Heart disease is very common in dogs, just like it is in humans. The veterinarians at Kay Animal Hospital discuss some of the most common causes, symptoms, and treatment options for dogs with heart disease in this post.
Heart Disease in Dogs
The heart is a vital organ, and any disease affecting it is likely to have negative consequences for other organs as well. Unfortunately, heart disease is often difficult to detect until it has progressed to a later, more severe stage, but there are some warning signs and symptoms that dog owners should be aware of. It's also worth noting that certain breeds are more susceptible to heart disease than others. Before buying a dog, do some research on breed-specific issues to ensure you're ready to deal with any potential health issues.
Types of Heart Disease
There are several different types of heart disease that affect dogs. Here are some of the most common:
Valvular Disease - The valves of the heart are affected by valvular disease. The valves are small flaps of tissue that act as doors between the heart chambers, preventing blood from flowing backward. The valves in a dog with the valvular disease don't work as they should, causing problems with blood flow throughout the body. Older small breed dogs, such as Chihuahuas and King Charles Cavalier Spaniels, are prone to degenerative valvular disease.
Arrhythmogenic Right Ventricular Cardiomyopathy - Because it affects almost exclusively boxers, this disease is also known as Boxer cardiomyopathy. Because of a change in the muscle in the right ventricle of the heart, this disease causes the heart to beat abnormally fast. Because of the irregular heartbeat, the heart is unable to adequately pump blood throughout the body.
Heartworm Disease - Heartworms are transmitted by mosquitos. Heartworm larvae grow and develop into worms that live and reproduce in the heart and lungs of your dog, causing severe discomfort and eventually organ failure. Heartworm disease can be avoided with the use of widely available heartworm prevention drugs.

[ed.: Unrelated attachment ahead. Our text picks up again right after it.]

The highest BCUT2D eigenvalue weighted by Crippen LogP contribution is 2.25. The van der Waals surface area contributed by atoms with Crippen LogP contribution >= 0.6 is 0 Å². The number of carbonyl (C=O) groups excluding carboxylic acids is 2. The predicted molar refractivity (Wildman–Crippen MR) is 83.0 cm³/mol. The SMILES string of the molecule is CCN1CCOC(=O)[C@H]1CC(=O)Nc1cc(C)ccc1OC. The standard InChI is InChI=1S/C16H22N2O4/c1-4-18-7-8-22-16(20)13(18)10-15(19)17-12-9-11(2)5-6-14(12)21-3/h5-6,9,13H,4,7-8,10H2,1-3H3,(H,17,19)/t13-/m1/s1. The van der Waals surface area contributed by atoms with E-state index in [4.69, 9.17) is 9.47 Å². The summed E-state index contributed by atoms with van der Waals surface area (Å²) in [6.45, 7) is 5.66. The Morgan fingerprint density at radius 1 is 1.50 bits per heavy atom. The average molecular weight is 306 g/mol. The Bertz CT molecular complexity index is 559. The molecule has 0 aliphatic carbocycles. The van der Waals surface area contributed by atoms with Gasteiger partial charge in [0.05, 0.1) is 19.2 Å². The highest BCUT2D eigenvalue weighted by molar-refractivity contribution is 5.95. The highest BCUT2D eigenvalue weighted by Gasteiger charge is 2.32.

Dilated Cardiomyopathy (DCM) - The heart of a dog with DCM loses its ability to efficiently pump blood throughout the body. This is a common disease that can go unnoticed for a long time. Older large breed dogs, such as Great Danes, Irish Wolfhounds, and Doberman Pinschers, are prone to DCM.
Myocarditis - Myocarditis is a heart disease that causes the heart muscle to swell in dogs. Myocarditis often has no symptoms until it is severe enough to cause heart failure.
Congenital Abnormalities - Congenital abnormalities are defects in the heart that a dog is born with. There are many different types of congenital abnormalities.
Heart Failure in Dogs
Heart failure is not a disease in and of itself, but rather the result of an untreated or untreatable heart condition. When the heart can no longer adequately pump blood throughout the body, it is called heart failure.
Symptoms of Heart Disease
Heart disease is often difficult to detect until it has progressed to a more advanced stage. Bringing your pet in for routine exams is one of the most effective ways to detect heart disease early. Your veterinarian may be able to detect early signs of heart disease that even the most conscientious pet owner might overlook. The following are some of the most common heart disease symptoms:
- Shortness of breath
- Distended or bloated abdomen
- Pale or blue gums
Treatment of Heart Disease in Dogs
The underlying cause of heart disease in dogs must be addressed before treatment can begin. Birth defects, heartworm infection, other bacteria or viral infections, toxins, mineral deficiencies, and tumors are all potential causes of heart disease. Once heart disease has been diagnosed, a treatment plan tailored to your dog's specific type of heart disease will be discussed.
Preventing Heart Disease in Dogs
Heart disease can be difficult to prevent. Sometimes you can do everything right and your dog could still be diagnosed with heart disease.
Some things you can control are:
- Buying from a reputable breeder who is testing the dogs they are breeding for genetic heart conditions
- Avoiding breeds prone to heart disease
- Keeping your dog on preventive heartworm medication
- Feeding your dog quality dog food—you can discuss with your vet the best diet for your particular dog
- Avoiding exposure to toxins and contaminated areas
Note: The advice provided in this post is intended for informational purposes and does not constitute medical advice regarding pets. For an accurate diagnosis of your pet's condition, please make an appointment with your vet.